Eric Nathan wins 2011 ASCAP Rudolf Nissim Prize
Eric Nathan has been awarded the ASCAP Foundation’s Rudolf Nissim Prize for his orchestra work Icarus Dreamt, which was selected from among 260 entries.
Eric Nathan has been awarded the ASCAP Foundation’s Rudolf Nissim Prize for his orchestra work Icarus Dreamt, which was selected from among 260 entries. The prize, presented annually to an ASCAP concert composer for a work requiring a conductor that has not been performed professionally, includes a $5,000 cash award.
Quoting from the program notes, “The concept for Icarus Dreamt is from the inspiration of Arthur Ganson’s kinetic sculpture, Machine with 23 Scraps of Paper, Henri Matisse’s collage, Icarus, and the Greek myth of Daedalus and Icarus. Icarus Dreamt combines allusions to the fluttering scraps of paper in Ganson’s sculpture, lyrical gestures of Matisse’s collage, and the narrative trajectory of the Greek myth.” Icarus Dreamt has been performed by the Aspen Concert Orchestra, Cornell Symphony Orchestra, and the University of Maryland Repertoire Orchestra. It was also read by the American Composers Orchestra in their 2009 Underwood New Music Readings.
Nathan is a currently a doctoral student at Cornell University where he studies with Steven Stucky, Roberto Sierra, and Kevin Ernste. He received his Masters of Music from Indiana University, and his Bachelor of Arts from Yale College. His compositions have been performed extensively throughout the United States and abroad at venues including Tanglewood, Aspen Music Festival, Ravinia Festival, Banff Centre, Composers Now Festival at Symphony Space, New Music Festival at Bowling Green State University, Toronto International Piano Competition, Spark Festival of Electronic Music and Arts, and featured on NPR’s radio show “From the Top” and Canadian CBC Radio 2.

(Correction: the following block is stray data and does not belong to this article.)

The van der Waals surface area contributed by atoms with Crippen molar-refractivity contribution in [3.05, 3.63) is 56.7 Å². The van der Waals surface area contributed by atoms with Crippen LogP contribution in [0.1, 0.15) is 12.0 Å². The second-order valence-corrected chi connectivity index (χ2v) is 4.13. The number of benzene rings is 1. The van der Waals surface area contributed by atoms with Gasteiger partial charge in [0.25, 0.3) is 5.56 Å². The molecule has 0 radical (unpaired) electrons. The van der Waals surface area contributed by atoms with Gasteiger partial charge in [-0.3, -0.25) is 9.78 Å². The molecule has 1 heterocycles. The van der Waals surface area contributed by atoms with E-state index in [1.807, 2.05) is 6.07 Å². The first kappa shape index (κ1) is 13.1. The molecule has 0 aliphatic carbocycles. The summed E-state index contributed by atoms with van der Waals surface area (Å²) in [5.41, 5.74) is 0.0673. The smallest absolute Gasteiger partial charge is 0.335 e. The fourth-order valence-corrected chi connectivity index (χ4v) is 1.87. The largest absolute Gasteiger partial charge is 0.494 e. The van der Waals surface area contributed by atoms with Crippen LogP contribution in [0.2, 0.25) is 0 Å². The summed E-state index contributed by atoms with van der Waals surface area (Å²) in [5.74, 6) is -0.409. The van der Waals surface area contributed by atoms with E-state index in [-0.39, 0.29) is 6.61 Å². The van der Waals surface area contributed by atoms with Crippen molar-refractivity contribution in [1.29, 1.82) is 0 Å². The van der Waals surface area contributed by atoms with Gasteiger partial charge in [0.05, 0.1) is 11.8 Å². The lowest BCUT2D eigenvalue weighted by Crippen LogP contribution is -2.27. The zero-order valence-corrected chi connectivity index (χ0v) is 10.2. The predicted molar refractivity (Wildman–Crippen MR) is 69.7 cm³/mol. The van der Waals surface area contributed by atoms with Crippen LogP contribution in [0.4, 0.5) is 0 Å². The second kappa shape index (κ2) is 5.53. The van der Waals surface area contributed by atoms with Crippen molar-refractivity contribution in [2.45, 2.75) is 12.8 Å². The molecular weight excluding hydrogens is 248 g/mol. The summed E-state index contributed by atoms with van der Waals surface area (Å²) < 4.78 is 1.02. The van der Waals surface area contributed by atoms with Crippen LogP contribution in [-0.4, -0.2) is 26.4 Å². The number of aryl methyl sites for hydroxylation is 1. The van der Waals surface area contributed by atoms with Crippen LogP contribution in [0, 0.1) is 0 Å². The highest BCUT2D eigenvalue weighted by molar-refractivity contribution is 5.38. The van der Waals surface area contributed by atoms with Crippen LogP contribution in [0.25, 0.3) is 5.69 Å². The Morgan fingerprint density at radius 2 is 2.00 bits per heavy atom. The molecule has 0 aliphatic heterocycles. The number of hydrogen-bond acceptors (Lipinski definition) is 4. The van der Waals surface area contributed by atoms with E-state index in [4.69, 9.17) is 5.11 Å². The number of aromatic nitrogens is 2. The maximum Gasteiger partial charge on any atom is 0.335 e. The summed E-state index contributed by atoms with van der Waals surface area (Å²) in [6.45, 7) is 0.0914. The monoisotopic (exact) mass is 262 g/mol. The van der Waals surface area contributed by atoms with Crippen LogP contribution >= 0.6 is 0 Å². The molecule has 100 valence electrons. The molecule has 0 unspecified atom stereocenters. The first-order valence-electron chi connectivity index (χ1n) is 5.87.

The jury also awarded honorable mentions to Kati Agocs (Boston, MA) for Perpetual Summer, a 13-minute orchestral work, and Elizabeth A. Kelly (Los Altos Hills, CA) for ISO Amor, a 13-minute work for two sopranos, tenor and chamber orchestra.
The judges for this year’s Nissim Prize were: Ryan McAdams, music director of the New York Youth Symphony; Paul Phillips, music director and conductor of The Pioneer Valley Symphony and Chorus, and director of orchestras and chamber music at Brown University; and Diane Wittry, music director of the Allentown Symphony Orchestra (PA) and the Norwalk Symphony Orchestra (CT).
(—Condensed from the press release)